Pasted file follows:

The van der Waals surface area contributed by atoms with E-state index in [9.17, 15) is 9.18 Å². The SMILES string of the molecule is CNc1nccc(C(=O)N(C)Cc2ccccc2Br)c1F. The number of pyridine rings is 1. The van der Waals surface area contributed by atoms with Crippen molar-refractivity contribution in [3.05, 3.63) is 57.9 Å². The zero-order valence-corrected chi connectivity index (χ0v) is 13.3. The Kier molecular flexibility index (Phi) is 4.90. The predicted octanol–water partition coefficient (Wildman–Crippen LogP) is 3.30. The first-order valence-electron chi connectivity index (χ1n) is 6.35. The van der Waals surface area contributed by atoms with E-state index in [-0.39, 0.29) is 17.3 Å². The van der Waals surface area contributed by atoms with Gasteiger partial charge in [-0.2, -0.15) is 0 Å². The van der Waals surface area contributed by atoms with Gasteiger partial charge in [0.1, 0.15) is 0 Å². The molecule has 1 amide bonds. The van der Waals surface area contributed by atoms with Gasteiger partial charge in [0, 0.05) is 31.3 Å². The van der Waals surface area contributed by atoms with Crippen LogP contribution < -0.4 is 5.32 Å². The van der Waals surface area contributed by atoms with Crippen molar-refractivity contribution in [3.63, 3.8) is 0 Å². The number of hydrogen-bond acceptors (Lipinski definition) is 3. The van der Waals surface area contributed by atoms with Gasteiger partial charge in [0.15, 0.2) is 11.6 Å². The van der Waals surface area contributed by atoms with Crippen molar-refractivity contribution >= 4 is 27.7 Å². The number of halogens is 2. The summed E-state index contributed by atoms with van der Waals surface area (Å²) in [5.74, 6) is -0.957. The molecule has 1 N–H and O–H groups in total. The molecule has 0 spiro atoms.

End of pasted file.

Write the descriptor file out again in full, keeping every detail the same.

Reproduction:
The van der Waals surface area contributed by atoms with E-state index in [9.17, 15) is 9.18 Å². The SMILES string of the molecule is CNc1nccc(C(=O)N(C)Cc2ccccc2Br)c1F. The number of pyridine rings is 1. The van der Waals surface area contributed by atoms with Crippen molar-refractivity contribution in [3.05, 3.63) is 57.9 Å². The zero-order valence-corrected chi connectivity index (χ0v) is 13.3. The Kier molecular flexibility index (Phi) is 4.90. The predicted octanol–water partition coefficient (Wildman–Crippen LogP) is 3.30. The first-order valence-electron chi connectivity index (χ1n) is 6.35. The van der Waals surface area contributed by atoms with E-state index in [-0.39, 0.29) is 17.3 Å². The van der Waals surface area contributed by atoms with Gasteiger partial charge in [-0.2, -0.15) is 0 Å². The van der Waals surface area contributed by atoms with Gasteiger partial charge in [0.1, 0.15) is 0 Å². The molecule has 1 amide bonds. The van der Waals surface area contributed by atoms with Gasteiger partial charge in [0, 0.05) is 31.3 Å². The van der Waals surface area contributed by atoms with Crippen LogP contribution < -0.4 is 5.32 Å². The van der Waals surface area contributed by atoms with Crippen molar-refractivity contribution in [3.63, 3.8) is 0 Å². The number of hydrogen-bond acceptors (Lipinski definition) is 3. The van der Waals surface area contributed by atoms with Gasteiger partial charge in [0.15, 0.2) is 11.6 Å². The van der Waals surface area contributed by atoms with Crippen molar-refractivity contribution >= 4 is 27.7 Å². The number of halogens is 2. The summed E-state index contributed by atoms with van der Waals surface area (Å²) in [5.74, 6) is -0.957. The molecule has 1 N–H and O–H groups in total. The molecule has 0 spiro atoms.